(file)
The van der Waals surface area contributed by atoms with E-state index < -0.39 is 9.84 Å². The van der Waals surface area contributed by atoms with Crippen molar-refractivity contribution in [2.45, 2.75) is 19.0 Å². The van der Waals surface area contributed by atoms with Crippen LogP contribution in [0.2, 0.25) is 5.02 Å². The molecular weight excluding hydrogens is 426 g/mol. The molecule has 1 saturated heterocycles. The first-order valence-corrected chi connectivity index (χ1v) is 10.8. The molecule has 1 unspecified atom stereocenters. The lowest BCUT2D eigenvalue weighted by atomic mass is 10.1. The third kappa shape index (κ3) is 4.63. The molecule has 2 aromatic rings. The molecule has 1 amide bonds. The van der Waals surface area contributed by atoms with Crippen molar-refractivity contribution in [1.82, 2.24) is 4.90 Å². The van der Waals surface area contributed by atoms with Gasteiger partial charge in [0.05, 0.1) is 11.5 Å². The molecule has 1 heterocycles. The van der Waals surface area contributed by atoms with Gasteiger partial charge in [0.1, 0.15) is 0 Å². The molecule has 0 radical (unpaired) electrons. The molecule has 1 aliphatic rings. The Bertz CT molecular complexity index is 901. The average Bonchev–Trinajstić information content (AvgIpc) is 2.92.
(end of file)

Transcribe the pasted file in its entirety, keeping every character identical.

The van der Waals surface area contributed by atoms with E-state index < -0.39 is 9.84 Å². The van der Waals surface area contributed by atoms with Crippen molar-refractivity contribution in [2.45, 2.75) is 19.0 Å². The van der Waals surface area contributed by atoms with Crippen LogP contribution in [0.2, 0.25) is 5.02 Å². The molecular weight excluding hydrogens is 426 g/mol. The molecule has 1 saturated heterocycles. The first-order valence-corrected chi connectivity index (χ1v) is 10.8. The molecule has 1 unspecified atom stereocenters. The lowest BCUT2D eigenvalue weighted by atomic mass is 10.1. The third kappa shape index (κ3) is 4.63. The molecule has 2 aromatic rings. The molecule has 1 amide bonds. The van der Waals surface area contributed by atoms with Crippen molar-refractivity contribution in [1.82, 2.24) is 4.90 Å². The van der Waals surface area contributed by atoms with Gasteiger partial charge in [0.05, 0.1) is 11.5 Å². The molecule has 1 heterocycles. The van der Waals surface area contributed by atoms with Gasteiger partial charge in [0.1, 0.15) is 0 Å². The molecule has 0 radical (unpaired) electrons. The molecule has 1 aliphatic rings. The Bertz CT molecular complexity index is 901. The average Bonchev–Trinajstić information content (AvgIpc) is 2.92.